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Style coach urges Brits not to splash out online when drunk

A style coach is urging people not to splash out on drunken online shopping sprees – after it was revealed Brits are hoarding an eye-watering £9.2 BILLION-worth of unworn clothing.

Style and confidence coach Samantha Harman is urging fashion fans to shun the temptations of online shopping after having a tipple as they may end up with more than a hangover to contend with.

Shopaholics trying to keep up with fast fashion celeb trends, disposable income and shopping when emotional or drunk is all fuelling the nation’s hoarding habits.

Despite three in ten (29%) cleaning out their homes once a month, the average Brit hoards £173.42 worth of unworn clothes in their wardrobe – amounting to £9.2 billion in unused outfits.

The survey, conducted by Hammonds Fitted Furniture, investigated how likely we are to hang onto possessions and their cleaning habits.

According to the survey of 2,000, Brits aren’t very keen on keeping hold of their possessions, as nearly three in ten (29%) state that they clear out of their homes as often as once a month.

A dedicated 5% of those surveyed said they go through their items every week, equating to 2.6 million UK adults across the country.

More than one in five (22%) said that they clear out their possessions every six months, while almost one in six (14%) just do this once a year.

Meanwhile just 16% said that they go through their belongings less than once a year, while 3% admitted they’ve never had a clear out before.

However that doesn’t mean we want to part with all our items, even the ones we don’t seem to use, with the majority (84%) admitting to holding onto unworn clothes.

Despite frequently culling our homes of unwanted possessions, the average Brit has £173.82 worth of unworn clothes at home, with 50% claiming to have £150 of unworn garments they refuse to part with.

The study found that younger generations were more likely to clear out their homes often – which style coach Samantha linked to social media fuelling fashion consumption and trend cycles.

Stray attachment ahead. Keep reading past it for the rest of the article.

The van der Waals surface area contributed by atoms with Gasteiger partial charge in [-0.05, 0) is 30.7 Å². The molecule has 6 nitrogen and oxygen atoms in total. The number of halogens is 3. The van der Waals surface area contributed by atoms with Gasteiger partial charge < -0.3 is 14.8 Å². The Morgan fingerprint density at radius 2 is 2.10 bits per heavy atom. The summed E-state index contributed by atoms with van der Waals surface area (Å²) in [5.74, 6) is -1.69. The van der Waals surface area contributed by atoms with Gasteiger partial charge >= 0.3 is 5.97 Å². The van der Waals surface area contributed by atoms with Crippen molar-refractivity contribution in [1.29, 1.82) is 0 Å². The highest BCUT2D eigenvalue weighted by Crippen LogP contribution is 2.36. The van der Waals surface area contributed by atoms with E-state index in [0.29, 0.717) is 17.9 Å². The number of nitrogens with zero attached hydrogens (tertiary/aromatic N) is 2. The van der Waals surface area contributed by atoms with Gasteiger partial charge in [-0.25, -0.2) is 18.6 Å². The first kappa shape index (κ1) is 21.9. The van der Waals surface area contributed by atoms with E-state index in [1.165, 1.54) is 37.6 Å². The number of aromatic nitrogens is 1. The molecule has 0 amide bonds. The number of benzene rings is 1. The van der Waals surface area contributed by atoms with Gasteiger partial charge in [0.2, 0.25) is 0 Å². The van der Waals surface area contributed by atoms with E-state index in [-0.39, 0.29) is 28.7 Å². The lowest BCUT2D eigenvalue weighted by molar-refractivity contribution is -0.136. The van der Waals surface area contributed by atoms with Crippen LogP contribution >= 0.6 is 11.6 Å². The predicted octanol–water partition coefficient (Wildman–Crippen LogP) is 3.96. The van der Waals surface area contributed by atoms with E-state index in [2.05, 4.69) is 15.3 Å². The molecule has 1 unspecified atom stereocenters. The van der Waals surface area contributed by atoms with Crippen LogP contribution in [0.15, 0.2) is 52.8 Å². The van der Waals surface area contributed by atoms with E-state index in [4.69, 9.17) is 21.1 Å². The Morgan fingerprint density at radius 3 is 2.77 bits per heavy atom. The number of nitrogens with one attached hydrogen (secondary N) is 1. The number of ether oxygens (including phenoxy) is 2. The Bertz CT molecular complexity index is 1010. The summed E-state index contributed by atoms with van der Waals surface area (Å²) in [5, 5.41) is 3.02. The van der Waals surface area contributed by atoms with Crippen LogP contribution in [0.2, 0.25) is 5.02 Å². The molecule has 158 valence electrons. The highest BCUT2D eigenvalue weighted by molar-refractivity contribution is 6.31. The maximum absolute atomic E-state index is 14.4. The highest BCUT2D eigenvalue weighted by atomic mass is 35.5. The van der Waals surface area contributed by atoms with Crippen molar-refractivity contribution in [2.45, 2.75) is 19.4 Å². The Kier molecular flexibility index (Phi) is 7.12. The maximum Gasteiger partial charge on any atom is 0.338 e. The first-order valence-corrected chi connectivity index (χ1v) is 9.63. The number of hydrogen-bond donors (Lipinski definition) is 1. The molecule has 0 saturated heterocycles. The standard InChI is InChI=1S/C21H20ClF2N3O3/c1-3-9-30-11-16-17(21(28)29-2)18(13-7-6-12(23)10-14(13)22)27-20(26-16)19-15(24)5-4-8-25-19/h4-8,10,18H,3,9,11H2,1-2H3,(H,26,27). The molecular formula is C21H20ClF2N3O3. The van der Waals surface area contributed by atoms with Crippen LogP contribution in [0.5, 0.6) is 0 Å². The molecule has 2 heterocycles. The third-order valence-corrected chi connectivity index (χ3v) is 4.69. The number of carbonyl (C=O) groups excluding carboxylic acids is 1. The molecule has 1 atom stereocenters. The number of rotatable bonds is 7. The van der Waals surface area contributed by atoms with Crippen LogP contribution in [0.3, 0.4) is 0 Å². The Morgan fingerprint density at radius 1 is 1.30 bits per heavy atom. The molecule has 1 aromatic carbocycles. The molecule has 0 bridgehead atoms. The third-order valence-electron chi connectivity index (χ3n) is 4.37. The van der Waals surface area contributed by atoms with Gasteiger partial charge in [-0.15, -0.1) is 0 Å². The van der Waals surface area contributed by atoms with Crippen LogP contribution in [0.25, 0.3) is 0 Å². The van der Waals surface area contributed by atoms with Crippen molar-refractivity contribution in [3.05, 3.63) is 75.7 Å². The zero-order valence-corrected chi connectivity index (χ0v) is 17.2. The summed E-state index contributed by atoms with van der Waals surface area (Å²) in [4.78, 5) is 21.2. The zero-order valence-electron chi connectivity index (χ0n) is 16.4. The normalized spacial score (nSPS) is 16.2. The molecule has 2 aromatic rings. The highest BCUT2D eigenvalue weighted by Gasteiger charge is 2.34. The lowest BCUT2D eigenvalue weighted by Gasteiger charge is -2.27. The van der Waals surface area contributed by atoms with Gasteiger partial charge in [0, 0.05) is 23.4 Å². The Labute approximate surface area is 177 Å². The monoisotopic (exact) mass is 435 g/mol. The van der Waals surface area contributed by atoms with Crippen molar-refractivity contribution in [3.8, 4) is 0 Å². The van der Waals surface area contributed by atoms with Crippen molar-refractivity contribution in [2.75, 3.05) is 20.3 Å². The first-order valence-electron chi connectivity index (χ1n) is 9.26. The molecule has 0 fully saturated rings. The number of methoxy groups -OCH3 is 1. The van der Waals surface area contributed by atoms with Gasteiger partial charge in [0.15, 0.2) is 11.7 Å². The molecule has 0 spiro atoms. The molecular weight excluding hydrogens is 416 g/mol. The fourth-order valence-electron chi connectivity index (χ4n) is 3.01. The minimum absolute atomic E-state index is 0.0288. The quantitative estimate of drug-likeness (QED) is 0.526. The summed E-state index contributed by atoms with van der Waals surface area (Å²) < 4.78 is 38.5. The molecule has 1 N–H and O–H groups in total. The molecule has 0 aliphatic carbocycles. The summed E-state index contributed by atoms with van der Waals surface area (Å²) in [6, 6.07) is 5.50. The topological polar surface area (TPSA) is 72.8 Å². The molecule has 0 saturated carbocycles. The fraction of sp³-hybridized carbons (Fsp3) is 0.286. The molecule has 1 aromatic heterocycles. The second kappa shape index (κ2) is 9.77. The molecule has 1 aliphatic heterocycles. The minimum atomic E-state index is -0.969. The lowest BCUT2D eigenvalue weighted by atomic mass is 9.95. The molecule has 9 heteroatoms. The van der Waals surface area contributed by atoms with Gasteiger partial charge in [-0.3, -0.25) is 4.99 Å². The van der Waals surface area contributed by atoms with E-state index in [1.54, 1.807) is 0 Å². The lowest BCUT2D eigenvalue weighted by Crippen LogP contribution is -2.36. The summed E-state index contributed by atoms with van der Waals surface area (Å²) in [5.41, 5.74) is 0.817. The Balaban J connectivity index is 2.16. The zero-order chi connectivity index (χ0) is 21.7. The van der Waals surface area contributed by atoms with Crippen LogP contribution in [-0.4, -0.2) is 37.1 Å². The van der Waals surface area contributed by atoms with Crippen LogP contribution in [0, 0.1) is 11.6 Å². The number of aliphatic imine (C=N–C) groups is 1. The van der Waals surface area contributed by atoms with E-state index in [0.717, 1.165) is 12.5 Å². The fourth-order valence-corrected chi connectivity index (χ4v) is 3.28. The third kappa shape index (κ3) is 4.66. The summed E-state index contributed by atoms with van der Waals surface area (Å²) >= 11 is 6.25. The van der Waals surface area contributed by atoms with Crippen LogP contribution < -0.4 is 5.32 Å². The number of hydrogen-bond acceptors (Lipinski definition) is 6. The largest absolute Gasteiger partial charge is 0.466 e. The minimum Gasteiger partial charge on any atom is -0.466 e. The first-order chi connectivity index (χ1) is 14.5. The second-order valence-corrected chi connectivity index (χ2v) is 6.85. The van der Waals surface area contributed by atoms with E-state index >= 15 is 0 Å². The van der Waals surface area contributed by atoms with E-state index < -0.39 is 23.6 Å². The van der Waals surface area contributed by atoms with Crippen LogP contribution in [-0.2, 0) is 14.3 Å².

A quarter of 25-34-year-olds claim to purge their spaces at least once a week, with a further fifth stating that they do this once a fortnight.

Despite frequently getting rid of items, the average 25-34-year-old, has £145 worth of unused garments sitting in their wardrobe.

Of those quizzed, 18-24-year-olds were found to have £189 worth of unworn clothes in their home, even though almost one in five reportedly do a clear out at least once a week.

Samantha, aka The Style Editor, said: “Shopping when you don’t feel good isn’t a good idea.

“We call it retail therapy and what happens is we feel emotional or we think ‘it’s me not the clothes’ and the way to fix it is to buy more stuff.

“Shops spend a lot of money on making us want to buy stuff online and it’s so easy now to be scrolling through your social media and to think ‘ooh that looks really good’, press a couple of buttons and before you know it you’ve bought it.

“Just try and avoid shopping when you’ve had a drink would be my advice.

“Social media has really fuelled fashion consumption and the trend cycle. You can see something on a celebrity now and then within days you’ve got the piece replicated by a fast fashion brand.

“People say ‘Gen Z are really good at sustainability’ I think there are almost two camps. This group and some who consume a lot of fashion.”

Certified KonMari Consultant and Professional Organiser, Mimi Bogelund from The Organised Home & Life, part of the Spark Joy Collective, said: “Having a good clear out is well known to have huge positive effects on your mental and physical health.

“Knowing where to find things avoids frustration and helps time management, as well as cuts visual noise from clutter and makes cleaning so much faster and easier.”

You can find tips for having a clear out here:

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